The Weinstein Company’s The Imitation Game proved it’s the real thing, winning the specialty box office this weekend with a spectacular opening. Taking the same Thanksgiving weekend slot as previous TWC Oscar winners The King’s Speech and The Artist, the title bowed with the year’s second-best per-theater average, flying past Birdman‘s mid-October opening.

The Imitation Game grossed over $482K in four theaters, giving the feature a whopping $120,518 PTA. Fox Searchlight’s The Grand Budapest Hotel still reigns over 2014 with a $202,792 PTA, though its early-March launch did not have the same crowd of awards contenders vying for attention. The Imitation Game‘s debut is also TWC’s second-highest PTA ever, falling just behind the September 2012 debut of The Master, which grossed over $736K in five theaters, giving it a $147,262 PTA. That film, directed by Paul Thomas Anderson, went on to cume $16.37M.

“We had a tremendous opening. Clearly, audiences loved it in New York and Los Angeles this weekend,” said TWC’s president of distribution Erik Lomis. “To do this in this crowded marketplace with serious contenders speaks a lot.”

Lomis said The King’s Speech, which won the Best Picture Oscar in 2010, opened on Nov. 26 in four locations, averaging $88,863. That film went on to cume $135.4M. The Artist, also a Best Picture winner, opened a year later on Nov. 25 with a $51,220 PTA en route to a $44.6M cume.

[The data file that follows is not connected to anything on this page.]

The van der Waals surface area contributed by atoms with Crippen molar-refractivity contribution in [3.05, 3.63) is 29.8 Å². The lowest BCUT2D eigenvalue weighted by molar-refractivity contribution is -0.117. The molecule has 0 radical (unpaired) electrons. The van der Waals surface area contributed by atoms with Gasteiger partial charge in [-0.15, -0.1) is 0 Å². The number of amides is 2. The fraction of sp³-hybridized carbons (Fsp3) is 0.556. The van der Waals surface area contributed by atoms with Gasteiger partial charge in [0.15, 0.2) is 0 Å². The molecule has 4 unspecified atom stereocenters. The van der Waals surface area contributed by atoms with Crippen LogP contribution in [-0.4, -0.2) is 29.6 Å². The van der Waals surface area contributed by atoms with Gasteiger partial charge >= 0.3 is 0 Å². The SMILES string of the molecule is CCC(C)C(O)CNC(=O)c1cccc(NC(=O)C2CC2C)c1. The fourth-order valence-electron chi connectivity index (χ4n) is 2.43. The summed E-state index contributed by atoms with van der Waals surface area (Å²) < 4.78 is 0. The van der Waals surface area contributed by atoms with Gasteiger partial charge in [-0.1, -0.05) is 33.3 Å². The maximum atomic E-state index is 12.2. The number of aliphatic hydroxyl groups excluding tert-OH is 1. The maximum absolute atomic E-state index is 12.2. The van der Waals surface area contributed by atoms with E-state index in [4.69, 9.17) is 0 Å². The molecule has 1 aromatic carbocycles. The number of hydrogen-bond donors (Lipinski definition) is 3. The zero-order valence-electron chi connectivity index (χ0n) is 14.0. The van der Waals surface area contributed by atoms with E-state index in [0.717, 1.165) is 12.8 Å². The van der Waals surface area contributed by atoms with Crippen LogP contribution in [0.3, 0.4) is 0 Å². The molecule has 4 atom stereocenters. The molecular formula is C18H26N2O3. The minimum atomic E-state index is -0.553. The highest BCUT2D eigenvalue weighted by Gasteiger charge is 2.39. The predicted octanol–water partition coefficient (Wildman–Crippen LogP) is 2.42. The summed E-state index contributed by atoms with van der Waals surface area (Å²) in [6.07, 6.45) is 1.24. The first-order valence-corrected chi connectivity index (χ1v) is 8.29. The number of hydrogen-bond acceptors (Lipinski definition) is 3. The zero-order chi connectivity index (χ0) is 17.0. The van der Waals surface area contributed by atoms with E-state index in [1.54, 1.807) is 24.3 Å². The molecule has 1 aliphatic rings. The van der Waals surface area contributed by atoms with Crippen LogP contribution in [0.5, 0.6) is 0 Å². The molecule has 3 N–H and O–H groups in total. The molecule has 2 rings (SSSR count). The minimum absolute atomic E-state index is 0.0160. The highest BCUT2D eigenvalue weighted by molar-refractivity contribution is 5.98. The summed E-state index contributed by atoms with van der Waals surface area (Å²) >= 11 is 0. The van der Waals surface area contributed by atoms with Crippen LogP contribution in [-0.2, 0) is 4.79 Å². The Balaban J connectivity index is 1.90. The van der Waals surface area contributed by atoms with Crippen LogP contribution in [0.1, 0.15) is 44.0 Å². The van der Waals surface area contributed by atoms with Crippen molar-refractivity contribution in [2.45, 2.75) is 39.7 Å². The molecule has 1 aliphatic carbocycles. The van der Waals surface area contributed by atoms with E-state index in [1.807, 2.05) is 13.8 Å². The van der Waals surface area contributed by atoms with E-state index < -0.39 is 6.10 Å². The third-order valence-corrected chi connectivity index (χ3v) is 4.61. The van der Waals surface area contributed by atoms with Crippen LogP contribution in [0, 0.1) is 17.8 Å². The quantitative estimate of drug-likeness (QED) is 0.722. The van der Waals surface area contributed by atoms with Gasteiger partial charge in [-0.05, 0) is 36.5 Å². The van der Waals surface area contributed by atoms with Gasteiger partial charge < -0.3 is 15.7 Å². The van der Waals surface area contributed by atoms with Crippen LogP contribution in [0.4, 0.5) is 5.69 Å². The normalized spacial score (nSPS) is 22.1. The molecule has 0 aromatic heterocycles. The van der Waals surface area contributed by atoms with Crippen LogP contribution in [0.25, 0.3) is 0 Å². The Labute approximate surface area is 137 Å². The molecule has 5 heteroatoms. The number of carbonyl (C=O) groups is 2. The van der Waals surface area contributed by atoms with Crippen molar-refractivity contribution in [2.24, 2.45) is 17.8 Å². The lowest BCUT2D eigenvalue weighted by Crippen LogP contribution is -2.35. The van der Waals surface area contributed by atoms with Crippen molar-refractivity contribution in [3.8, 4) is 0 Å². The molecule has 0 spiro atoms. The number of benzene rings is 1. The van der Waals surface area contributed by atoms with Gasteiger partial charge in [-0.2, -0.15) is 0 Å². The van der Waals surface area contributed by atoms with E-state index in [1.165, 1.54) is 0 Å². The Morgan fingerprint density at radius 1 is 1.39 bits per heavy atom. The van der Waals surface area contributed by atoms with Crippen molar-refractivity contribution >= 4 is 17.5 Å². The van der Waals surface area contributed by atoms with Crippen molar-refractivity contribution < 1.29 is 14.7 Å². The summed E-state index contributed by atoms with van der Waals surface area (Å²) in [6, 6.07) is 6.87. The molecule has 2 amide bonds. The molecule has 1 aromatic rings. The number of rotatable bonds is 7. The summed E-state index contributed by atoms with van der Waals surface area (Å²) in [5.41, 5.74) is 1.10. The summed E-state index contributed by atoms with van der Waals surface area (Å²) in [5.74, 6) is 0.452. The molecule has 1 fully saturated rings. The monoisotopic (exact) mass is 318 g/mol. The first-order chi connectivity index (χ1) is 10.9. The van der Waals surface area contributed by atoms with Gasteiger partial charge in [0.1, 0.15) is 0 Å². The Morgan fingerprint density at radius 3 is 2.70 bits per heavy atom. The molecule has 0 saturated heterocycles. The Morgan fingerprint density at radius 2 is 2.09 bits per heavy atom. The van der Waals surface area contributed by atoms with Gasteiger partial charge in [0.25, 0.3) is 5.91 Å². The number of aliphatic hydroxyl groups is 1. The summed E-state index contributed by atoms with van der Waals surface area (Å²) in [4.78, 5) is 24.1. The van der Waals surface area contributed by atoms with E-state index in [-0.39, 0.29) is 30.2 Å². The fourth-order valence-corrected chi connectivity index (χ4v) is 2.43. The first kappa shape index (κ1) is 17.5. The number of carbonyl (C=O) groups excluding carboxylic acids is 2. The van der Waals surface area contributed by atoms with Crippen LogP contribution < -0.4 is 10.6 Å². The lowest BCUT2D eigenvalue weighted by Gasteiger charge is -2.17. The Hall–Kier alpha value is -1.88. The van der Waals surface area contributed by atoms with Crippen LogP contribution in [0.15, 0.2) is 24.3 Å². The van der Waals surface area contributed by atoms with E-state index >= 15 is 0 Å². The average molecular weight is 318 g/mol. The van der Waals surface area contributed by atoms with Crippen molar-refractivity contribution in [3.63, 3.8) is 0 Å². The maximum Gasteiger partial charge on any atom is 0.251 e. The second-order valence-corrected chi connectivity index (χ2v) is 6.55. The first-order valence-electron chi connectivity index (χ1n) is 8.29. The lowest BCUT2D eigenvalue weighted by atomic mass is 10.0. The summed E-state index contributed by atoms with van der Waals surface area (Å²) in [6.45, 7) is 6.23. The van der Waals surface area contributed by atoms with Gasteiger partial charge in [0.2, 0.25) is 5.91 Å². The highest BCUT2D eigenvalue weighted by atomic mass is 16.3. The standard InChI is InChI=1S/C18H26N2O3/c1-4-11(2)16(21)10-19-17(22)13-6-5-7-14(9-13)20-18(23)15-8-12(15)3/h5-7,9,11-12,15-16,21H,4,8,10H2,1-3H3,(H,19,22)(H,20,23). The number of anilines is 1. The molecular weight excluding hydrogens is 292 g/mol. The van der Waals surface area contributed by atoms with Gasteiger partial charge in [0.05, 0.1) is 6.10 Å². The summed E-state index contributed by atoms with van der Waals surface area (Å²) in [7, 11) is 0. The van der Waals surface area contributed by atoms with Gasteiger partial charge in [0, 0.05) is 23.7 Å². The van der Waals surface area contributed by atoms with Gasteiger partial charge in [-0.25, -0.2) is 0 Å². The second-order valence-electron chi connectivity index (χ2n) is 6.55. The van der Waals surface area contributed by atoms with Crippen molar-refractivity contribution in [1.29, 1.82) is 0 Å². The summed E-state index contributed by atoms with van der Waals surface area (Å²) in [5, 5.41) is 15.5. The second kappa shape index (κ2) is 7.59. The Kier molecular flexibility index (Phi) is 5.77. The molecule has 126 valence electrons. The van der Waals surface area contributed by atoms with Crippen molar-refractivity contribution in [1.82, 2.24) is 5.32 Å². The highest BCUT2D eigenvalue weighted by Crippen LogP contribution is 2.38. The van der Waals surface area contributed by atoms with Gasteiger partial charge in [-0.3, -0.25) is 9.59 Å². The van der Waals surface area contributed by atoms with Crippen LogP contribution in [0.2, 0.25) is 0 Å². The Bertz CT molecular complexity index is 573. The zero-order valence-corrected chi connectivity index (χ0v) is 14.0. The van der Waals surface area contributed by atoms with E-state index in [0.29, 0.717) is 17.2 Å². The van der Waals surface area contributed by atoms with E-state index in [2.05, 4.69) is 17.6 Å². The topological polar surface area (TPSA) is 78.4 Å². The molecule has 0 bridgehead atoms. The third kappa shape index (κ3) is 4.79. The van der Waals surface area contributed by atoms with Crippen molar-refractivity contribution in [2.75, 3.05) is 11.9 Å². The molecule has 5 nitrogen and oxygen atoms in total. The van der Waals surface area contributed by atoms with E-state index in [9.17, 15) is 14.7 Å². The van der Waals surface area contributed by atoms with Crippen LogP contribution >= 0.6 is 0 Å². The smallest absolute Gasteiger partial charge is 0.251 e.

The Imitation Game received an A+ CinemaScore and only a handful of films get that result,” said Lomis. Both male and female audience-goers gave it a large majority of definite-recommends, he said. The audience was 52% female.

The biopic tells the story of Alan Turing, a British cryptographer and computer-science pioneer credited with breaking the supposedly unbreakable Enigma code used by the German military during WWII. Though his code-breaking work is credited with hastening the war’s end, afterward the British government hounded Turing into suicide because he was gay. The film stars Benedict Cumberbatch as Turing, with Keira Knightley and Matthew Goode, and is directed by Morten Tyldum,

“I think it strikes a chord with the art-house crowd, fans of historical film and gay audiences love this film,” Lomis said. “Also, to tech-heads, Alan Turing is a god-like figure and fans of Benedict Cumberbatch are excited for this.”

Following a route similar to The King’s Speech, TWC will expand The Imitation Game to six additional markets and about 25 theaters by Dec. 12. The film is going into wide release on Christmas Day.